video 2 fast search:
Usually the mouse will work fine if the light condition is not that bad with either search method. However, when there are some other strong light sources who also contain infrared light will significantly influence the signal receiving for the mouse. I made a test under sun light for both search strategies. First video is for normal search and the second on is for fast search:
Notice that the mouse crashed on both videos, at different time and location. In the first video, the mouse read the right wall with wrong info as the picture below consequently cause the crash for the mouse on the way back:
In the second video, the mouse crashed immediately on the forth cell since it couldn’t pick the front wall information correctly, and mistakenly though there was a front wall.
Even though the mouse crashed on both cases, the case with normal speed search did go further than faster search. The reason was because that when at normal speed search, the mouse read front wall at a closer range, which gives a more reliable sensor reading than a further distance. The other reason was because I didn’t recalibrate sensor at the environment with strong sun light. Anyway, it at least tells us fast search does have more risk than a normal search. But as long as you feel the light around the maze is OK, you can choose to enable this fast search strategy.
The fast search strategy was kind new for this year and I think I was the one firstly used(by differentiate the straight and turn speed, please let me know if I am not) on march, at APEC competition publicly. Back to the time, I was making my mouse running at a 0.5m/s speed for curve turn and 0.7m/s for straight, without read the wall information too much ahead of time. Video:
Then I saw something even crazy on YouTube from the students at LungWhua University of science and technology were using a 0.6m/s turn associated with 1.1m/s straight speed in a friendly competition with other school on early May.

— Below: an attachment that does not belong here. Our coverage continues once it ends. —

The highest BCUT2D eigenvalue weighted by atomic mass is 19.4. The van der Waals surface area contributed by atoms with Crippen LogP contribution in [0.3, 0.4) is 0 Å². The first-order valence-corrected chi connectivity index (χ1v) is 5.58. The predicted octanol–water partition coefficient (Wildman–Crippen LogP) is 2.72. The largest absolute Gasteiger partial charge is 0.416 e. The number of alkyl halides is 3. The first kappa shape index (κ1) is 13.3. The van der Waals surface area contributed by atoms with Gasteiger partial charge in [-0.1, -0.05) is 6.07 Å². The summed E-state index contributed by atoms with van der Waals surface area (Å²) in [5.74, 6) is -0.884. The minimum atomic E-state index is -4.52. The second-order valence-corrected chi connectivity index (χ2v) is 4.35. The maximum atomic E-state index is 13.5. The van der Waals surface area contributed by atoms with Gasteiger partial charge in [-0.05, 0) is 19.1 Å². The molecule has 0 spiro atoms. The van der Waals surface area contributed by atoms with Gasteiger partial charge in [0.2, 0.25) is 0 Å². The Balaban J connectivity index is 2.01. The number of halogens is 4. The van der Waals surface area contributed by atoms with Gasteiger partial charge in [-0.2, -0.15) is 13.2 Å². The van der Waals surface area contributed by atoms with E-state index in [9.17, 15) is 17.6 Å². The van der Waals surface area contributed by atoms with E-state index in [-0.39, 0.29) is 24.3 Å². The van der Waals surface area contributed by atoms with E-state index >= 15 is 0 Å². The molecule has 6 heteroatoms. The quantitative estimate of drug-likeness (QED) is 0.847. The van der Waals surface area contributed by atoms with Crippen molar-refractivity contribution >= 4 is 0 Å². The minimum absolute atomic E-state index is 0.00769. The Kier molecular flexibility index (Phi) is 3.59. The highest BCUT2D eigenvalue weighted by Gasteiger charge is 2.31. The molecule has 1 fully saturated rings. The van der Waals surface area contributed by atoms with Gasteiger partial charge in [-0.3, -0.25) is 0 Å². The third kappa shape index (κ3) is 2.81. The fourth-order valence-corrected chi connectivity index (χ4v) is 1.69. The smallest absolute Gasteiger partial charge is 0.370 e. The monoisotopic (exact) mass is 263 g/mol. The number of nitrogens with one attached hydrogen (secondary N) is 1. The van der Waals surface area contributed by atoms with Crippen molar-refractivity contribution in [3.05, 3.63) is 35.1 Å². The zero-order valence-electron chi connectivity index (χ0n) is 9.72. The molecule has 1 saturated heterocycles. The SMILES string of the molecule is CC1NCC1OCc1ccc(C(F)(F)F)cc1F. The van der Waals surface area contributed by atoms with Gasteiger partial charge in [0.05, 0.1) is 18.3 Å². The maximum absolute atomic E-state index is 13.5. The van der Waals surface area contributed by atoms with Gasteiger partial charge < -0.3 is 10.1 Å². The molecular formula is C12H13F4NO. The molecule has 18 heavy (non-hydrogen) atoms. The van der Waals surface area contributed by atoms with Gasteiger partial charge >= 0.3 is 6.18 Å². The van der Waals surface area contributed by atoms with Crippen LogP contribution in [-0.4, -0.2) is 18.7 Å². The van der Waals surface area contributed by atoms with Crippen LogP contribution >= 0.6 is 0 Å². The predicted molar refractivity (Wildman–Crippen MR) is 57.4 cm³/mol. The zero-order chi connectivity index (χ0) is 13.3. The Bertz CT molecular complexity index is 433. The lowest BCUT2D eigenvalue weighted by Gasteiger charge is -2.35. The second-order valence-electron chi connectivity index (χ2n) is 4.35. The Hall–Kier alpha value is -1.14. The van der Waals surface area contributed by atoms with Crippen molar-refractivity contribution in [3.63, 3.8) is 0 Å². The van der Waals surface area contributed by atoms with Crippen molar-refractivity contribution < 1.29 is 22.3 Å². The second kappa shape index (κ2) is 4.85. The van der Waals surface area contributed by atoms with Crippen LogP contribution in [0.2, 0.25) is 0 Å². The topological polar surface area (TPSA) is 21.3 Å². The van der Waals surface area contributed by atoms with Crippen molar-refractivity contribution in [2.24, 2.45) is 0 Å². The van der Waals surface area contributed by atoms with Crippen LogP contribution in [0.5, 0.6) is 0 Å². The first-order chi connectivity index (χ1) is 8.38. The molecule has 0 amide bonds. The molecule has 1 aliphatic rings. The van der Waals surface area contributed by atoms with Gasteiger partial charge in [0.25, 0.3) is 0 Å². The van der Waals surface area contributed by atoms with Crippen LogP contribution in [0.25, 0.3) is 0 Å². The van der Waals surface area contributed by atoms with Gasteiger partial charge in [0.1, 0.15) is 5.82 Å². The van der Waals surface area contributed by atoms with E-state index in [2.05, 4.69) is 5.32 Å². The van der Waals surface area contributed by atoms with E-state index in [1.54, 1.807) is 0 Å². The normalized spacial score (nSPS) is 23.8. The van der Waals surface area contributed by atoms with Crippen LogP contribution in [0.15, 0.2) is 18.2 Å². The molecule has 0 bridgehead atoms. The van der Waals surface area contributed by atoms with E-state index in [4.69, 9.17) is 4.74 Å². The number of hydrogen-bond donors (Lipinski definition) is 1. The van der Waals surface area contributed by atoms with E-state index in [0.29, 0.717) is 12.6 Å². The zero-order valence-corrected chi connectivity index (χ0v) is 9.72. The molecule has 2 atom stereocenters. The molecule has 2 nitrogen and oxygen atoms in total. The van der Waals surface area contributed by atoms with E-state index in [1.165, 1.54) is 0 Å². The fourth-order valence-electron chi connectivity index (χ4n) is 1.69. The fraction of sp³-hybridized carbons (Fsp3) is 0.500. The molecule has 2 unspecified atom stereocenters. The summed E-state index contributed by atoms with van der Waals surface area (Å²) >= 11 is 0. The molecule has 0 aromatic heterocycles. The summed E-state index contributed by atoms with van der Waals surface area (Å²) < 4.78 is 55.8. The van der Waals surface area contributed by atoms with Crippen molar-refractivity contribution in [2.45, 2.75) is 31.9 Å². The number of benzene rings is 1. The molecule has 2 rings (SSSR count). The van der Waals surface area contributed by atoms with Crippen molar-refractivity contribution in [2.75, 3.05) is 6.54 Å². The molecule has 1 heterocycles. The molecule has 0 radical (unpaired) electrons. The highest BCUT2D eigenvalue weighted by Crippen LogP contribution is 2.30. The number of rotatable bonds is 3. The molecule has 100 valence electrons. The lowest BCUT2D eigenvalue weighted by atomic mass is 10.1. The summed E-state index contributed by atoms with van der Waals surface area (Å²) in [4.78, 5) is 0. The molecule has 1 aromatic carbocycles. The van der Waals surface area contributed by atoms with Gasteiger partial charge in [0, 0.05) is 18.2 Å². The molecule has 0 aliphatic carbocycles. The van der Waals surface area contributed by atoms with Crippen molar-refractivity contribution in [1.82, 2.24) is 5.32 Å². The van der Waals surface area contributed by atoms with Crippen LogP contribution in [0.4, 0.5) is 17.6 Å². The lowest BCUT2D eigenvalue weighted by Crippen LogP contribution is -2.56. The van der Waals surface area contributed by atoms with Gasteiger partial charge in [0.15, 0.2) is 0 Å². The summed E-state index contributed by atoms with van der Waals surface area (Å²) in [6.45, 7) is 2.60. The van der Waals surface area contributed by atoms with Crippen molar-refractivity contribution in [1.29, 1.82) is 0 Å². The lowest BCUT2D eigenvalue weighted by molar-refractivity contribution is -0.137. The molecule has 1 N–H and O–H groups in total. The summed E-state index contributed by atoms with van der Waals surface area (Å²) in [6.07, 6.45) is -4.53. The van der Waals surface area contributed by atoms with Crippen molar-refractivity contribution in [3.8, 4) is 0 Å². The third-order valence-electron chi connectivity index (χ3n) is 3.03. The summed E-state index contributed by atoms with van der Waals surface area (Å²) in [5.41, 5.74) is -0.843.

Here is the video, the third and the last mice used this strategy.
Then another student from same school also implement this and performed a even faster speed with 0.8m/s turn and 1.3m/s straight speed. Video:
I was shocked with the performance, after having a conversation with them, I was informed that they actually made the mouse read the wall information 4-5cm ahead(way further than me).
Based on my sensor configuration, I prefer to make the mouse only go 3cm ahead of time instead of 4-5cm since I want the front sensor reading values being more usable. Then I modified some of my code and made the mouse be able to run with this fast search strategy, with 0.8m/s turn and 1.3m/s straight as the fastest speed(I normally use 0.7m/s turn and 1.1m/s straight for safety), the video is as follow:
After various of test at different light condition, I realized that this strategy has certain amount of chance to fail the front sensor reading with strong ambient light, so I make both normal search and fast search options available in the menu of mouse to minimize the risk in any future competition.
Interestingly, I had conversation with Peter Harrison about this search strategy since I heard he was worrying about the search speed of his Decimus 4 mouse before the 2013 UK Techfest. Since the curve turn for his mouse at search run only has 65mm effective radius(where my mouse has 80mm radius, however, with less straight part as trade off), so the stable turning speed he would like to use is only 0.55m/s at turn, which is the search speed that he used at APEC 2013: video taken by Eric Su
I guess he had chance to try out this idea after I explained how to achieve it, on the latest video for his mouse at Techfest 2013, even though the turn for his mouse is still 0.55m/s, but the straight speed was increased up to 0.9m/s, and you can see the mouse ran very smooth and quite during the search.
Here is the video for his latest run with fast search strategy, video is taken by Derek Hall:
If you happened to have pulse controlled sensors on your mouse and happened to be able to read fat enough, it’s not a bad idea to use this fast search strategy especially some competition take account of the search time into your overall time for your final score. I actually don’t have any chance to perform this publicly since I made it this fast after All America Micromouse Competition this year. May be next year, if the light condition isn’t that bad, I will consider to use it during the competition 🙂